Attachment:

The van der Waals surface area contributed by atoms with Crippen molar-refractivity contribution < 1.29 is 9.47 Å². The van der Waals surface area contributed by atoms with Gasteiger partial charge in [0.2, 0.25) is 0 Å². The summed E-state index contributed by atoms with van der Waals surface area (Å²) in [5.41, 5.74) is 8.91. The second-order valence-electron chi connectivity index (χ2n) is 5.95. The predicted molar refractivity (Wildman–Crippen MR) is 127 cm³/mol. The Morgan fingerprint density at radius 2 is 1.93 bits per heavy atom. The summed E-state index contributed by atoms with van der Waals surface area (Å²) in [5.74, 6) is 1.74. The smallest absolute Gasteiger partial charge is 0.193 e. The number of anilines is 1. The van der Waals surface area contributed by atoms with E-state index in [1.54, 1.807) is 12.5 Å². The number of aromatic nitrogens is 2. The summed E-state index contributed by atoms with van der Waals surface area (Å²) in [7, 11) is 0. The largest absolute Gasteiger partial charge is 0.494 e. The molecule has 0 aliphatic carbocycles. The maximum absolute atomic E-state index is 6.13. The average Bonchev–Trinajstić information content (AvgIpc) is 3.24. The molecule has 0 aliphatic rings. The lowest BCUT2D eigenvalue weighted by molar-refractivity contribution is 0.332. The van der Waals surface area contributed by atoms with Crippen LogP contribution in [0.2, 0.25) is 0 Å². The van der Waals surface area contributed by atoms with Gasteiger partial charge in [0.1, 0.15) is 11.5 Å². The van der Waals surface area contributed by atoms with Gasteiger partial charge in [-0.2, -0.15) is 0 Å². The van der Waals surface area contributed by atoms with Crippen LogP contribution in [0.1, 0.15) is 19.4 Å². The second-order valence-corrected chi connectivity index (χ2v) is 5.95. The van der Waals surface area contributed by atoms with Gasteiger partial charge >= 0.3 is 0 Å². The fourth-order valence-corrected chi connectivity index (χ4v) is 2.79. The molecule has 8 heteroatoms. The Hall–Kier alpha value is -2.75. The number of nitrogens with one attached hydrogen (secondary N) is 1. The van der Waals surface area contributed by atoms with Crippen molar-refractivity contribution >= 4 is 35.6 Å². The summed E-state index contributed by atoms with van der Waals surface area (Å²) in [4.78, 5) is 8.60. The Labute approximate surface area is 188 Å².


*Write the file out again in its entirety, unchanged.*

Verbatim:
The van der Waals surface area contributed by atoms with Crippen molar-refractivity contribution < 1.29 is 9.47 Å². The van der Waals surface area contributed by atoms with Gasteiger partial charge in [0.2, 0.25) is 0 Å². The summed E-state index contributed by atoms with van der Waals surface area (Å²) in [5.41, 5.74) is 8.91. The second-order valence-electron chi connectivity index (χ2n) is 5.95. The predicted molar refractivity (Wildman–Crippen MR) is 127 cm³/mol. The Morgan fingerprint density at radius 2 is 1.93 bits per heavy atom. The summed E-state index contributed by atoms with van der Waals surface area (Å²) in [5.74, 6) is 1.74. The smallest absolute Gasteiger partial charge is 0.193 e. The number of anilines is 1. The van der Waals surface area contributed by atoms with E-state index in [1.54, 1.807) is 12.5 Å². The number of aromatic nitrogens is 2. The summed E-state index contributed by atoms with van der Waals surface area (Å²) in [7, 11) is 0. The largest absolute Gasteiger partial charge is 0.494 e. The molecule has 0 aliphatic carbocycles. The maximum absolute atomic E-state index is 6.13. The average Bonchev–Trinajstić information content (AvgIpc) is 3.24. The molecule has 0 aliphatic rings. The lowest BCUT2D eigenvalue weighted by molar-refractivity contribution is 0.332. The van der Waals surface area contributed by atoms with Crippen LogP contribution in [0.2, 0.25) is 0 Å². The van der Waals surface area contributed by atoms with Gasteiger partial charge in [0.1, 0.15) is 11.5 Å². The van der Waals surface area contributed by atoms with Gasteiger partial charge in [-0.2, -0.15) is 0 Å². The van der Waals surface area contributed by atoms with Crippen LogP contribution in [0.1, 0.15) is 19.4 Å². The second-order valence-corrected chi connectivity index (χ2v) is 5.95. The van der Waals surface area contributed by atoms with Gasteiger partial charge >= 0.3 is 0 Å². The fourth-order valence-corrected chi connectivity index (χ4v) is 2.79. The molecule has 8 heteroatoms. The Hall–Kier alpha value is -2.75. The number of nitrogens with one attached hydrogen (secondary N) is 1. The van der Waals surface area contributed by atoms with Crippen molar-refractivity contribution >= 4 is 35.6 Å². The summed E-state index contributed by atoms with van der Waals surface area (Å²) in [4.78, 5) is 8.60. The Labute approximate surface area is 188 Å².